Baroness de Roques

Her right to claim protection from all Freemasons throughout the world!

Liverpool Echo, June 19th, 1889

Letter posted

Sir, now that there occurs a temporary lull in the excitement in this case it may not be inopportune of me to ask for the insertion of this letter, with the view of at once and for all setting at rest the many absurd and idle rumours, which are not only in extensive circulation in Liverpool but have found their way into print in the London provincial, American and continental journals, as affecting the character and position of the Baroness Von ROQUES, on whose behalf I had the honour of holding a “Watching brief” on the occasion of the recent magisterial inquiry.

She has expressed her perfect willingness that the facts should be published of her having had three husbands, the first Mr CHANDLER, who was head of the famous banking house of St John, Powers and Co, Mobile.

His death in 1863 was from inflammation of the brain caused by extreme tension and anxiety, attendant upon the heavy financial responsibilities of his firm in the midst of the civil war.

A year and a half afterwards she became attached to the hospitals in Charleston during the bombardment, and married Franklin du BARRY, after he sustained in action a mortal wound. He was taken by her and his brother on board the FANNY, a blockade runner, which was chased by the U.S Gunboats from Wilmington to Nassau, and on the way he died, and was buried at sea.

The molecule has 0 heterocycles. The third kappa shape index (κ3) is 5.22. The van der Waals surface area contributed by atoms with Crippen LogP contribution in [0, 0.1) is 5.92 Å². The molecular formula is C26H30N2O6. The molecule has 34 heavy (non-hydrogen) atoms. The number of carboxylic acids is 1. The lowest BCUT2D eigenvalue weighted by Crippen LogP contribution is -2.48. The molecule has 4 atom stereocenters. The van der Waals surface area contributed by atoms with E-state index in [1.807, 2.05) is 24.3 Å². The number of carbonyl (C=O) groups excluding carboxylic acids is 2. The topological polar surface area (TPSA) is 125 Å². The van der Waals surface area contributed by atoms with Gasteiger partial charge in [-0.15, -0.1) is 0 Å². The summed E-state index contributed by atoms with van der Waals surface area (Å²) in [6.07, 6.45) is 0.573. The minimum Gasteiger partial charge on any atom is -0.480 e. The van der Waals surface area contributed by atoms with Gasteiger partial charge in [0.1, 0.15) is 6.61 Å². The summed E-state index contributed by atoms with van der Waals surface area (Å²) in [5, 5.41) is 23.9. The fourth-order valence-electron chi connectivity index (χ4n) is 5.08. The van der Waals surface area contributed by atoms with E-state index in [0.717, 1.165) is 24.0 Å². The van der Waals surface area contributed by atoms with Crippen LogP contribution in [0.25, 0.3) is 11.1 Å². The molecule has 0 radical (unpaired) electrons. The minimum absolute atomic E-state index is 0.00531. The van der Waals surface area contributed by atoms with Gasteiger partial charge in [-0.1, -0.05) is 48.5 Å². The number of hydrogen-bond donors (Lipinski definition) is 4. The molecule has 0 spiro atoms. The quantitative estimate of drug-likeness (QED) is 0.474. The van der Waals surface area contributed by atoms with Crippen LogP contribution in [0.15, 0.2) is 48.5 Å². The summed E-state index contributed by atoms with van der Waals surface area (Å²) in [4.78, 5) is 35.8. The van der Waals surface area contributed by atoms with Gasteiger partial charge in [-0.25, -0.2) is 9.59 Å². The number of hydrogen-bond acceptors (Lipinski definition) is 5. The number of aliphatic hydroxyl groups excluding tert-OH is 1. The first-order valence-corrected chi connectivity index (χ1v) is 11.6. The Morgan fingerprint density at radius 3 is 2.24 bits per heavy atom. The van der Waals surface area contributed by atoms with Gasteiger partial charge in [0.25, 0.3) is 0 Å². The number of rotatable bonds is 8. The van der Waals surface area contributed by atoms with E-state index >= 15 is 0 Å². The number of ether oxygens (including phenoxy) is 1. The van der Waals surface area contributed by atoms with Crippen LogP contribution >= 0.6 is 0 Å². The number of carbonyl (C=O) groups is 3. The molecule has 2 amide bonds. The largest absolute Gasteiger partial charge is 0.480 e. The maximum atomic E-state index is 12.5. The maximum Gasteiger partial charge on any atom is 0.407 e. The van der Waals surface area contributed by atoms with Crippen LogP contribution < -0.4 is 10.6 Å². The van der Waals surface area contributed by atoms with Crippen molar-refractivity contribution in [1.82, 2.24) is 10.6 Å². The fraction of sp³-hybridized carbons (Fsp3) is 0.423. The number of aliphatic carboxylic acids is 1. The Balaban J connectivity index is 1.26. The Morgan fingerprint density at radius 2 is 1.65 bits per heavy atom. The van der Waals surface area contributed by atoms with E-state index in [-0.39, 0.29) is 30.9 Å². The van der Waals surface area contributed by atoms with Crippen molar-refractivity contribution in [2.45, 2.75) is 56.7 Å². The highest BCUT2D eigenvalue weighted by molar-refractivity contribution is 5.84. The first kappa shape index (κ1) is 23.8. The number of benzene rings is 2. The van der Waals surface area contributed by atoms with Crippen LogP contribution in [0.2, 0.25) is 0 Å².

Eight years after this in 1873, when the war was at an end, she married the Baron Von ROQUES who is still living.

The Baroness is endeavouring to trace the authorship of the atrocious, calumny, which has been uttered against her, and no stone will be left unturned to bring to justice [at the proper time] the foul utterers and circulators of so cruel a scandal which can have but one object, and that is to prejudice the approaching trial, when the only daughter of her first marriage will have to face a jury on the terrible charge of poisoning her husband.

I may further add that the Baroness is a member of the American Women’s Masonic Lodge of the Eastern Star, which is under the direction of the Grand Masonic Lodge of the New York State, and this gives her the right to claim protection from all Freemasons throughout the world.

If this letter only has the effect of stopping all the idle tittle-tattle of the foulest and most unfounded rumours, which have reached the ears, my object will be gained.

The trouble to her is surely cruel enough without it being aggravated by slanders which have no foundation in truth or fact. – Yours

J. T. Reeve EDCOME

Inner Temple London, June 17th, 1889.


Copyright 2002 / To date